North African Salafists Turn on Sufi Shrines in Mali
|Publication Date||18 May 2012|
|Citation / Document Symbol||Terrorism Monitor Volume: 10 Issue: 10|
|Cite as||Jamestown Foundation, North African Salafists Turn on Sufi Shrines in Mali, 18 May 2012, Terrorism Monitor Volume: 10 Issue: 10, available at: http://www.refworld.org/docid/4fbdf9702.html [accessed 4 July 2015]|
|Disclaimer||This is not a UNHCR publication. UNHCR is not responsible for, nor does it necessarily endorse, its content. Any views expressed are solely those of the author or publisher and do not necessarily reflect those of UNHCR, the United Nations or its Member States.|
The Salafist war on the physical legacy of Sufi Islam has opened a new front in the northern Malian city of Timbuktu, home to a number of ancient mosques and the famous tombs of 333 Islamic "saints."
The May 5 attack on the tomb of Sidi Mahmud Ben Amar (1463-1548) confirmed the fears of many in Mali that the Salafist Ansar al-Din occupiers of Timbuktu would turn their energies towards the destruction of the city's religious heritage. The attackers prevented worshippers from approaching the tomb before tearing off its doors, breaking windows and setting flammable portions on fire. One man who attempted to stop the destruction was bound and forced into a car (al-Jazeera, May 7). The men were reported to have told shocked onlookers: "What you are doing is haram! [forbidden]. Ask God directly [for intervention] rather than the dead." Before leaving they promised to destroy other tombs in the city (Reuters, May 5). An Ansar al-Din spokesman described the leader of the attack as a "new member" of the group (a Mauritanian according to some sources) and suggested that his actions would be investigated (al-Jazeera, May 7).
Sidi Mahmud Ben Amar (1463-1548) was from a family of Godala Berbers from the Atlantic coast of Mauritania. He achieved fame as a qadi (Islamic judge) and his tomb in Mauritania became a major site of pilgrimage after his death. Sidi Mahmud was attributed with many miracles during his lifetime and his descendants were renowned as Islamic scholars, especially his nephew Ahmad Baba al-Doudani, whose tomb is one of the most important Islamic sites in Timbuktu. Sidi Mahmud's tomb is classified as a UNESCO world heritage site, one of 16 such sites in Timbuktu. Mali's military government responded to the unprecedented attack by issuing a statement on national television that condemned "in the strongest terms this unspeakable act in the name of Islam, a religion of tolerance and respect for human dignity" (Reuters, May 5).
A local official told the French press that the Salafists have promised to destroy other tombs as well as take possession of the collection of manuscripts accumulated during the city's days as Africa's most famous center of learning (AFP, May 6). Many of the estimated 100,000 invaluable mediaeval manuscripts kept in Timbuktu are reported to have been removed to private homes for safekeeping until the Salafist occupation of the city ends (Asia Times, May 9). Written both in Arabic and Fulani, the manuscripts cover aspects of science, the arts and theology.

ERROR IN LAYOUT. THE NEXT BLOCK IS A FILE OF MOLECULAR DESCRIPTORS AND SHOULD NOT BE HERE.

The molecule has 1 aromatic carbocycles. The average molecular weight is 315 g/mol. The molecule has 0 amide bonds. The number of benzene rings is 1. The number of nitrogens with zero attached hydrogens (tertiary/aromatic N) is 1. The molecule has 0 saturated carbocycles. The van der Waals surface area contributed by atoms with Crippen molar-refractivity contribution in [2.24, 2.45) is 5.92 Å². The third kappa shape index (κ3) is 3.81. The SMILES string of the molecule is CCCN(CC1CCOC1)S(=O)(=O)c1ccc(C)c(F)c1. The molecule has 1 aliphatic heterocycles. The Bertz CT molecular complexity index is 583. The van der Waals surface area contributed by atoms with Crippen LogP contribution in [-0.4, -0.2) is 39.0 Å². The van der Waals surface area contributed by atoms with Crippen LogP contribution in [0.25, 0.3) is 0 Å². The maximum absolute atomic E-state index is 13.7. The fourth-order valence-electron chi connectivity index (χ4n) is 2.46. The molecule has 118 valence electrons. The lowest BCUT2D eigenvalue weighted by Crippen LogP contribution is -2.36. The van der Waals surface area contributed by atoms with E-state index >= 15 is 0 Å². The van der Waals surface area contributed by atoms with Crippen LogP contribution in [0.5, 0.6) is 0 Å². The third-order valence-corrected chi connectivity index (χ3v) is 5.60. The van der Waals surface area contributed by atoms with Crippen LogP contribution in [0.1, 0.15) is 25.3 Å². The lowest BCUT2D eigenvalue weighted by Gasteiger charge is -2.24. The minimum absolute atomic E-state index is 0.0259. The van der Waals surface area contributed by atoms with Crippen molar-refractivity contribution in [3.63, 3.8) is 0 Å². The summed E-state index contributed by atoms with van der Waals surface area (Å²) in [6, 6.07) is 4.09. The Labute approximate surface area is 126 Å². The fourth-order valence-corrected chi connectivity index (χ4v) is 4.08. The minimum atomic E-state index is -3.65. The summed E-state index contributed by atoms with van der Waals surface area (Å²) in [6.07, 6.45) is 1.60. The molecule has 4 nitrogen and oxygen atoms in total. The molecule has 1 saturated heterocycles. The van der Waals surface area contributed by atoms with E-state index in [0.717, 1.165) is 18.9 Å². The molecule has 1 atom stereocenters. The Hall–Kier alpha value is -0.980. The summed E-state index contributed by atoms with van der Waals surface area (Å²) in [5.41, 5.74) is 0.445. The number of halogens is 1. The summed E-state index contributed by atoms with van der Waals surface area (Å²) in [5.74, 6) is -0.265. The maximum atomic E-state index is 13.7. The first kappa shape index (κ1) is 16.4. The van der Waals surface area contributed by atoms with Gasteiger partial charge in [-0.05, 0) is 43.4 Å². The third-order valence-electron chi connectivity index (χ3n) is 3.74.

Though many commentators refer to Sufi Islam as the "peaceful, moderate and mystical" face of Islam, it was in fact the Sufist trend that was the greatest proponent of armed jihad before the 20th century, particularly in the Sudanic belt of Africa. In the late 20th and early 21st centuries, however, it is the Salafist trend that has become most closely identified with jihad through its resurrection of the thought of Shaykh Ibn Taymiyya (1263-1328).
The attack in Timbuktu is just part of a growing trend towards the Salafist destruction of Sufi shrines and monuments:
- In the Sinai, the shrine of Shaykh Zuwayid in the town named for him was destroyed by a bomb in May, 2011 by Salafists opposed to the Sufi rituals carried out there (Ahram Online, May 14).  Shaykh Zuwayid came to Egypt with the army of Amr ibn al-As, a companion of the Prophet Muhammad who conquered Egypt for Islam in 640 C.E. and built the first mosque in Africa.
- Elsewhere in Egypt, some 20 Sufi shrines have been attacked by Salafists since the January 25, 2011 revolution. The assaults on Egypt's religious heritage have led Sufi leaders to threaten counter-attacks, raising the possibility of a sectarian conflict within Egypt (Egypt Independent, May 17; al-Masry al-Youm [Cairo], March 30, 2011).
- In the North African Spanish enclave of Ceuta, Salafists recently burned down a shrine containing images of Islamic saints from the region (El Pais, April 26).
- In Somalia, the militant Salafist al-Shabaab movement has attacked Sufi shrines in Mogadishu and elsewhere, throwing the human remains of Islamic saints into the street while promising to continue "until we eradicate the culture of worshiping graves" (AFP, March 26, 2010). The campaign has spurred recruitment by al-Shabaab's Sufi opponents in the Ahl al-Sunna wa'l-Jama'a militia (see Terrorism Monitor Brief, April 2, 2010).
- In Libya, the fall of Mu'ammar Qaddafi was followed by Salafist attacks on Sufi shrines in and around Tripoli that the Salafists claimed were being used for "black magic" (AP, October 13, 2011). Some of the attackers were reported to have come from Egypt for the purpose of destroying Sufi tombs (see Terrorism Monitor Brief, October 20, 2011)
- Earlier this month the Nowshera district tomb of Pashtun poet and former leader of the Awami National Party Ajmal Khattak was destroyed by a bomb planted by Pakistani Salafists (Associated Press of Pakistan, May 11; Dawn [Karachi], May 9). Salafists have carried out a broad campaign of destruction of Sufi shrines in Pakistan, often killing scores of worshippers in the process (see Terrorism Monitor, April 22, 2011; Terrorism Monitor Brief, March 19, 2009).